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01 September 2020

A peptide derived from the venom of Australia’s deadly funnel-web spider has been found to kill human melanoma and shows great promise for future treatment. Australia and New Zealand have one of the highest rates of melanoma in the world with 13,000 new cases of this potentially lethal cancer each year.

Professor John Miles, Professorial Research Fellow in Molecular Immunology at AITHM has been testing venom from numerous venomous species to determine how selected peptides affect the viability of different cancers, including melanoma, breast cancer and prostate cancer. He says out thousands of different compounds tested, ‘what's special about some of these is they kill melanoma cells, but not healthy, non-cancerous cells. A lot of the venoms we looked at killed everything and that's not very useful. What is needed is specificity. And these peptides showed that.’

He jointly supervised the spider venom research study together with Prof Glenn King of the University of Queensland. The researchers analysed and tested two spider peptides: the HiGom peptide, from the venom glands of Australian funnel-web spiders and the AgGom peptide from the venom of the South American mygalomorph spider. The study showed that both the AgGom and HiGom peptides preferentially killed human melanoma over healthy non-cancerous tissue.

Professor Miles says: ‘Excitingly, mice injected with HiGom peptide could supress melanoma growth. More work is needed, but higher doses of the peptide could potentially eliminate melanoma from mice.’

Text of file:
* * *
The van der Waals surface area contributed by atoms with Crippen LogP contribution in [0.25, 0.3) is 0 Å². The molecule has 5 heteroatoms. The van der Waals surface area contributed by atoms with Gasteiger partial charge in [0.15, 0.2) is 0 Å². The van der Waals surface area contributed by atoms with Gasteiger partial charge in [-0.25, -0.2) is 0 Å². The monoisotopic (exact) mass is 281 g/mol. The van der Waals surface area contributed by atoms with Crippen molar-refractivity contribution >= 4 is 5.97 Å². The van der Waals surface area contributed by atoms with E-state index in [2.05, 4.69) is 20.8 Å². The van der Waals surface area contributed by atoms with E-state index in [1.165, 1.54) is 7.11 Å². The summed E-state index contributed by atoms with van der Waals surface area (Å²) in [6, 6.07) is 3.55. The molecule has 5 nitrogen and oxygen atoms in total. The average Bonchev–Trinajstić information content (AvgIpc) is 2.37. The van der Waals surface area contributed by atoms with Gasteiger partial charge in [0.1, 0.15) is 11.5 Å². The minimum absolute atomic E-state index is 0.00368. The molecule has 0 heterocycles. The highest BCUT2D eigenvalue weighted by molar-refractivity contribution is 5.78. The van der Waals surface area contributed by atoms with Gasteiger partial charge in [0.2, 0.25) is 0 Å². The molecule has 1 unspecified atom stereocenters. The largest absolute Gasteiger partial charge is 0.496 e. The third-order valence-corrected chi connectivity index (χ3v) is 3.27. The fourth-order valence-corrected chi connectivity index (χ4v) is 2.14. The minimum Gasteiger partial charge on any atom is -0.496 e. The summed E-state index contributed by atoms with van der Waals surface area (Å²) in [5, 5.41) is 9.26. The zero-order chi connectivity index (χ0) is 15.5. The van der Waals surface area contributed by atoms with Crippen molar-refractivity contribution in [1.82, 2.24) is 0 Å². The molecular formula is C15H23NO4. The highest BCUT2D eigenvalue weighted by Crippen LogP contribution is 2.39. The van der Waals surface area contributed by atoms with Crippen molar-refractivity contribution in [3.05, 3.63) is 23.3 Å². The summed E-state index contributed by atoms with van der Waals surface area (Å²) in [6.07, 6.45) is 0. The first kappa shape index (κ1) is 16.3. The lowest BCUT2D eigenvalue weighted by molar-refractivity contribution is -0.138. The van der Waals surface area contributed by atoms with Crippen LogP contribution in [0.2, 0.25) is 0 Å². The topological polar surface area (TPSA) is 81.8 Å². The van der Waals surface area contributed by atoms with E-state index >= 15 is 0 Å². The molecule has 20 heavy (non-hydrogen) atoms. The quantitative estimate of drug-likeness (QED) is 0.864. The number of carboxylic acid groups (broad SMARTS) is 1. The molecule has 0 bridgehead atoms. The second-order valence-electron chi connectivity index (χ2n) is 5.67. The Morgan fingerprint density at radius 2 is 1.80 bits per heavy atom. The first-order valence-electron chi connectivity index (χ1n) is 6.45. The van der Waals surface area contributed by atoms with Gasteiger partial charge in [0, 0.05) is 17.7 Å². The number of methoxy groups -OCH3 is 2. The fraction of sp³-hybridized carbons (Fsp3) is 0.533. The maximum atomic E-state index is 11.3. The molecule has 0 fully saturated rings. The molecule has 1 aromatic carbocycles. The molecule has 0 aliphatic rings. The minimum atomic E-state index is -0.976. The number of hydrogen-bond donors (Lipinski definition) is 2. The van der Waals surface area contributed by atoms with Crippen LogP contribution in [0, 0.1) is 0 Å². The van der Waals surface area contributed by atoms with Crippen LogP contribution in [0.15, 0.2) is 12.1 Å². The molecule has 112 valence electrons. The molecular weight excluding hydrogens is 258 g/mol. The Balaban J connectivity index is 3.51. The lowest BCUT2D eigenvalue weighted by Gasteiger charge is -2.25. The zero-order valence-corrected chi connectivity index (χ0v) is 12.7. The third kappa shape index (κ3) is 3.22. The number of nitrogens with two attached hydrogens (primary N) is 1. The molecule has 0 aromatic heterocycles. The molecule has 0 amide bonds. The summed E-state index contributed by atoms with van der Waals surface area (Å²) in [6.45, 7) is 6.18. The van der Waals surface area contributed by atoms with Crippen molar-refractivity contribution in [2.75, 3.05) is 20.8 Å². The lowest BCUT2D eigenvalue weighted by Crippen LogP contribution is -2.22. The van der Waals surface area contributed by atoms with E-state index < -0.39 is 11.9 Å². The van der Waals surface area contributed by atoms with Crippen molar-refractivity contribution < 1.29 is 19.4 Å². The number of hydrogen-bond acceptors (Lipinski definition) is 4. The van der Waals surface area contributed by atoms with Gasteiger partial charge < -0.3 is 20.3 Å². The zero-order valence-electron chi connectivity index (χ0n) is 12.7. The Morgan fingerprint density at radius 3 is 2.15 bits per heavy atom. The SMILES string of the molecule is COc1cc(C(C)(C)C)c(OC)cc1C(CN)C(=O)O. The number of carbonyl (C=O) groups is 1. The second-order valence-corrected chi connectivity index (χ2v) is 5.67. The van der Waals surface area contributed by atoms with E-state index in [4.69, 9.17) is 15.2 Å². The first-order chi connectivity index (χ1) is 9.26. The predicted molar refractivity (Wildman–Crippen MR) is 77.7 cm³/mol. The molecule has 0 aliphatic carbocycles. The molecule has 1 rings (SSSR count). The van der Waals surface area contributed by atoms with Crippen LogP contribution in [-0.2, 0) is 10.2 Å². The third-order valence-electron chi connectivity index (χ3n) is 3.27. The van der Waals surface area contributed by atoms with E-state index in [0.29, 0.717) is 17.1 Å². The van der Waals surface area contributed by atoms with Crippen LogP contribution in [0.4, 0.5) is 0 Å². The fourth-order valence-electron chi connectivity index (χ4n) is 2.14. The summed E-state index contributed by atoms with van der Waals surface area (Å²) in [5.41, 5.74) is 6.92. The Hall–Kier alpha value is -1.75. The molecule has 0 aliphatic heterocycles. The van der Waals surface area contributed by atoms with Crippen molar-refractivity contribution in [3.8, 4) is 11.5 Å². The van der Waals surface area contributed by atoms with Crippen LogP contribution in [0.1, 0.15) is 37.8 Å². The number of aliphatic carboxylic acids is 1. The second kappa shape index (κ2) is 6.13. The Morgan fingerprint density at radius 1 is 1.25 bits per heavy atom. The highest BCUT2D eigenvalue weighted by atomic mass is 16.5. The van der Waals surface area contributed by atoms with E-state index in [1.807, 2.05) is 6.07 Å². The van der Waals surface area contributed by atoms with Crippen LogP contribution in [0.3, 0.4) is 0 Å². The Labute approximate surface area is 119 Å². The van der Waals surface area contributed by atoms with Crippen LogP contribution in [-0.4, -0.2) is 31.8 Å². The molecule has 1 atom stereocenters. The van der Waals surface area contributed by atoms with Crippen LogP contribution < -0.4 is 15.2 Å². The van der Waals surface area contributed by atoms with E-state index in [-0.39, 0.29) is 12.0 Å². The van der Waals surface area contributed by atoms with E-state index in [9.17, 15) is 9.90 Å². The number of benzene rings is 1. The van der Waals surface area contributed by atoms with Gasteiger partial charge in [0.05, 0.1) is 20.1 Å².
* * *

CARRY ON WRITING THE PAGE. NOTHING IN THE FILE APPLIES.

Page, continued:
Fortuitously, these peptides can be made in large amounts in the laboratory which can accelerate medical development for novel anti-melanoma drugs. Prof Miles says: ‘Anything that has an effect on a highly aggressive melanoma line is something to take note of. And what's exciting about these peptides is that they are short peptides you can make for cents per gram. They are cheap as chips.’

Over six years, he has been working on a range of venoms to determine how they affect cancer and the immune system. He explains: ‘When I came into the field, I thought venoms were simple and contained just one toxin that kills you. But to my surprise, venoms are extremely complex and can contain thousands of different peptides, small molecules and all sorts of stuff. So it's not that surprising that we find venom peptides that do different things to the body.

‘Venom is one of the most rapidly evolving compounds on earth… it's very important because the predator needs to take down prey very quickly. So venom needs to perform quickly. So it's an evolutionary arms race between predator and prey.’ 

In another study Professor Miles with Professor Mark Smyth from the QIMR Berghofer Medical Research Institute found that by blocking a T-cell surface receptor (termed CD96) they could enhance killing of cancers in mice. We found the same expression patterns in humans which suggests CD96 blockade therapy could work in humans for cancer and infectious disease. They found 31 different human cancers may be susceptible to this new treatment.

He describes their findings as ‘quite promising’. The paper was listed among the top 10 articles of 2019 in the journal Immunology and Cell Biology.

Professor Miles explains the immune system has T-cells which can kill cancers. ‘But the problem with the immune system is we need lots of different brakes to keep T-cells in check, otherwise they'll just liquefy our insides because they're such dangerous cells. Many of our cells, tissues and organs express “don’t kill me” receptors (termed checkpoint molecules) on their surface’ In trying to hide from T-cells and escape detection by the immune system, cancers produce high amounts of these checkpoint molecules.

In 2018 Dr James Allison and Dr Tasuku Honjo received the Nobel Prize in Physiology or Medicine for their discovery of immune checkpoint therapy for cancer. Professor Miles says: ‘Everyone is racing to find these different checkpoint molecules to develop more therapies for more cancers.’

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